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dc.contributor.authorKiourti, Panagiotaen_US
dc.contributor.authorWardega, Kacperen_US
dc.contributor.authorJha, Susmiten_US
dc.contributor.authorLi, Wenchaoen_US
dc.date.accessioned2019-03-15T14:49:50Z
dc.date.available2019-03-15T14:49:50Z
dc.identifier.urihttps://hdl.handle.net/2144/34292
dc.description.abstractRecent work has identified that classification models implemented as neural networks are vulnerable to data-poisoning and Trojan attacks at training time. In this work, we show that these training-time vulnerabilities extend to deep reinforcement learning (DRL) agents and can be exploited by an adversary with access to the training process. In particular, we focus on Trojan attacks that augment the function of reinforcement learning policies with hidden behaviors. We demonstrate that such attacks can be implemented through minuscule data poisoning (as little as 0.025% of the training data) and in-band reward modification that does not affect the reward on normal inputs. The policies learned with our proposed attack approach perform imperceptibly similar to benign policies but deteriorate drastically when the Trojan is triggered in both targeted and untargeted settings. Furthermore, we show that existing Trojan defense mechanisms for classification tasks are not effective in the reinforcement learning setting.en_US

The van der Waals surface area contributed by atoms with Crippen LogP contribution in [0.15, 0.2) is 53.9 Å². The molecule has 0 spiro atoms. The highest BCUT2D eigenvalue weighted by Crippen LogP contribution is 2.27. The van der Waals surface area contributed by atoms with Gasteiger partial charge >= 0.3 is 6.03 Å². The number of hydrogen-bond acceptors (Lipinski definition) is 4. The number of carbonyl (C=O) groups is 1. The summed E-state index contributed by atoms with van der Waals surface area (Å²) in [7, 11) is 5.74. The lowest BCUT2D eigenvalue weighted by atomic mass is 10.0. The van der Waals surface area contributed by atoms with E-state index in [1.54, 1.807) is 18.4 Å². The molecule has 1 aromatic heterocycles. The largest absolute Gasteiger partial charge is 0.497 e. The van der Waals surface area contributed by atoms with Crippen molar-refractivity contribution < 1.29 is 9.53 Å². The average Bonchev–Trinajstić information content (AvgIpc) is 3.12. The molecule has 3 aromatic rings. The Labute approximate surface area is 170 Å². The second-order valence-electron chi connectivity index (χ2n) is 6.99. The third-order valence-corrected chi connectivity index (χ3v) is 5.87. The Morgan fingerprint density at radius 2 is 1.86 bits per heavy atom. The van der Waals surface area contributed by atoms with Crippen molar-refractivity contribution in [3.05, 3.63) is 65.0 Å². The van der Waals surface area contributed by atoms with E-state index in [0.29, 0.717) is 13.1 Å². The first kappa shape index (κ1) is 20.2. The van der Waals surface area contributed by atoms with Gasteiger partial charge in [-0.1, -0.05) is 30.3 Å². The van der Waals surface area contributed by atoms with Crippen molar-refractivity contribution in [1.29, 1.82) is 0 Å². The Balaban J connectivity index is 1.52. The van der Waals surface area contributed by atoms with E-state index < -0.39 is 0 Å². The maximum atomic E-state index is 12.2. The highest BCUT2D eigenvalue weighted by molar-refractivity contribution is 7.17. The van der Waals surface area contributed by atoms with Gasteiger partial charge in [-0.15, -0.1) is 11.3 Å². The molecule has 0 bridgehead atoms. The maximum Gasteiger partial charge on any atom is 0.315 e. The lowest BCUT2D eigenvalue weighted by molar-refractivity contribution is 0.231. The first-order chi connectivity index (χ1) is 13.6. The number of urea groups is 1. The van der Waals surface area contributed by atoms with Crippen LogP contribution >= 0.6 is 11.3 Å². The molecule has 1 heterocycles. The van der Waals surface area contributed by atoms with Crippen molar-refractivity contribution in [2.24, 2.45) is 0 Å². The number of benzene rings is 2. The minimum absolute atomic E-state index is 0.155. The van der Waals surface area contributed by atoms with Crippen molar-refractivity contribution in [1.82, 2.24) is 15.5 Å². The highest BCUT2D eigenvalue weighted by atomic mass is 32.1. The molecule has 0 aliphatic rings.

dc.language.isoen_US
dc.subjectReinforcement learningen_US
dc.subjectAdversarial machine learningen_US
dc.subjectSecurity and privacyen_US
dc.subjectDeep learningen_US
dc.titleTrojDRL: Trojan Attacks on Deep Reinforcement Learning Agentsen_US
dc.typeTechnical Reporten_US


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